The holidays are a busy time of year for us, but the end of the year (EOY) is an excellent time to stop and evaluate your business progress. What you choose to include in yours will depend highly on your niche, products and service, and goals. But, no matter what you choose to include, the purpose is to analyze progress, look for bottlenecks, and locate any time sucks that took away from your productivity, so you can adjust your strategy to make for an even better 2017.
If you’re a small business (yes, even solopreneurs out there) I know you’re stretched thin, running low on time. It’s the holidays, and it’s a stressful time for everyone. It may seem like this is a waste of time – and the goal of this exercise, at least in part is to identify the places you’re wasting time – so you can just skip it, right?
Wrong. Taking the week off – shutting down the business – to collect and analyze your current state and progress compared to last year, or even last quarter, can make it easier for you grow your business in the next year, simply because you can create an informed plan of action.
What Can You Include in a EOY Analysis?
It’s a good idea to make your EOY analysis as comprehensive as possible. If you’re digging deep into data and crunching numbers, you may as well go over everything from your financials, to the day to day operations of the business to make sure you’ve covered all bases.
Take a look at your financial documents and statements for the year. If you have an accountant, ask them to go over everything with you to give you a clearer picture of where your business is going.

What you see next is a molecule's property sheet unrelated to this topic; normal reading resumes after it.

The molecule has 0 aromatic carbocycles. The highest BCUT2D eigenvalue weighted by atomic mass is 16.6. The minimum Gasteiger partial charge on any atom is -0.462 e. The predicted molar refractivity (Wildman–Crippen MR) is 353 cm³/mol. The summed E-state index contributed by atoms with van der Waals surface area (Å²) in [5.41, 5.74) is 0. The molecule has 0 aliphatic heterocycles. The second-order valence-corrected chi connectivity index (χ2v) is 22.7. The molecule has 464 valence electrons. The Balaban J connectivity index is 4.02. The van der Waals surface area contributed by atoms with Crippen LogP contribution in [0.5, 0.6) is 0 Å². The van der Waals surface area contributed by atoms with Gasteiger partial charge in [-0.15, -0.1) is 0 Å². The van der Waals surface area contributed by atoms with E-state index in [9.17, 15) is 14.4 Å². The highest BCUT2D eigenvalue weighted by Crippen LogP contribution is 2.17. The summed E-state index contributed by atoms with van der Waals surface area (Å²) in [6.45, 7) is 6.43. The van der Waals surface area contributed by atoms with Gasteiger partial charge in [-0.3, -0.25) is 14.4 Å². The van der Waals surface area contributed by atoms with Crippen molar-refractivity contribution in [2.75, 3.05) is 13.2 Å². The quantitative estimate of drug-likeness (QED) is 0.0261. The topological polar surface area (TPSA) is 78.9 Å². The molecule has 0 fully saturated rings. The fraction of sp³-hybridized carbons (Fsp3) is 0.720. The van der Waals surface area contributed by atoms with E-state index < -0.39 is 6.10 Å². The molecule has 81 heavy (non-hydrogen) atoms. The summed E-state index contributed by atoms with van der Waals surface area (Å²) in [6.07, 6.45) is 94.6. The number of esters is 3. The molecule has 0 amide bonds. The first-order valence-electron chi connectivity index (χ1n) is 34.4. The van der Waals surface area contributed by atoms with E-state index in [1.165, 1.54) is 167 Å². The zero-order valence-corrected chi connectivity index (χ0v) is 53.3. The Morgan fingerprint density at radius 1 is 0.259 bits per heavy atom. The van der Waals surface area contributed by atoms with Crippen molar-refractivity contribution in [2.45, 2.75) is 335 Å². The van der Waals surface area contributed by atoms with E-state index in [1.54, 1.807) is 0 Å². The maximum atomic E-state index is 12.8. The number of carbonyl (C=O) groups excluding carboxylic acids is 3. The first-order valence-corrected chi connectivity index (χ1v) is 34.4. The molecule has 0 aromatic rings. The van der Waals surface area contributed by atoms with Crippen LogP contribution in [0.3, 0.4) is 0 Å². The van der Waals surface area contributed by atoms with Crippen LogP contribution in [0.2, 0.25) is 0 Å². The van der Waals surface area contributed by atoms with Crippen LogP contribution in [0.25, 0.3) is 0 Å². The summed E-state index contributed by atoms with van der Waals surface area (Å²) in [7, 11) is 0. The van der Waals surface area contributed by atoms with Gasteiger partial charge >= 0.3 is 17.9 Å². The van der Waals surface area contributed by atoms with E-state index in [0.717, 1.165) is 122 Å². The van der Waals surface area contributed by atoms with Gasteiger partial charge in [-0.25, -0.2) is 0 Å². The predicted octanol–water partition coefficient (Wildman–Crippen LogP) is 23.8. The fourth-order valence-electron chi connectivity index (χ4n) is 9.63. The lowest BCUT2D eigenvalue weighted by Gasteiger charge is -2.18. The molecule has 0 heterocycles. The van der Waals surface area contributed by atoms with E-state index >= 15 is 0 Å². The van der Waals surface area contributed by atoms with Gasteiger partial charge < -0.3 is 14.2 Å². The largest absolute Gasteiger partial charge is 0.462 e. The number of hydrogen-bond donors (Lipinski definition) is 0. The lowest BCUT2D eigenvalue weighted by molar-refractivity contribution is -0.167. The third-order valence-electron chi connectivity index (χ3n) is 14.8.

If you don’t have an accountant, go to your accounts and gather your bank statements. If you use something like PayPal or Quickbooks, then you’ll have a quick profit and loss statement you can use to see where you are.
As you look over your finances, pay close attention to your expenses, and where they are coming from. Are you spending a lot of money on office supplies? Could you find a new vendor to save money next year? Are you spending too much on marketing? Can you reallocate funds to the marketing methods you know are working, away from those that aren’t, so you can at least get a higher return on investment?
What was your profit this year? If you didn’t make any profit this year, what are you projected to do next year? What steps can you take to improve it? Some of the answers may not be clear until you’ve gotten a little further in your analysis, so at least keep note of how much money you’ve spent on the various areas of your business. As you move through the analysis, you can decide if those investments were worth it.
With the financial numbers out of the way, it’s time to start looking at the website traffic numbers. If you’re not already pulling together an end-of-month report, it may be worth it t put it on the list of things to do in 2017 so that next year’s EOY analysis is a little easier to do.
Login to your Google Analytics account. Set the dates on the top right hand side of your screen to January 1, 2016 and December 31, 2016… or whatever the date you’re doing your EOY analysis on that’s closest to the 31st.
This presents you with a full view of your website’s activity for the entire year. You can change the appearance of the graph by clicking on on various options below the date box, including hourly, day, week, or month. These can help depending on the metric you’re looking at.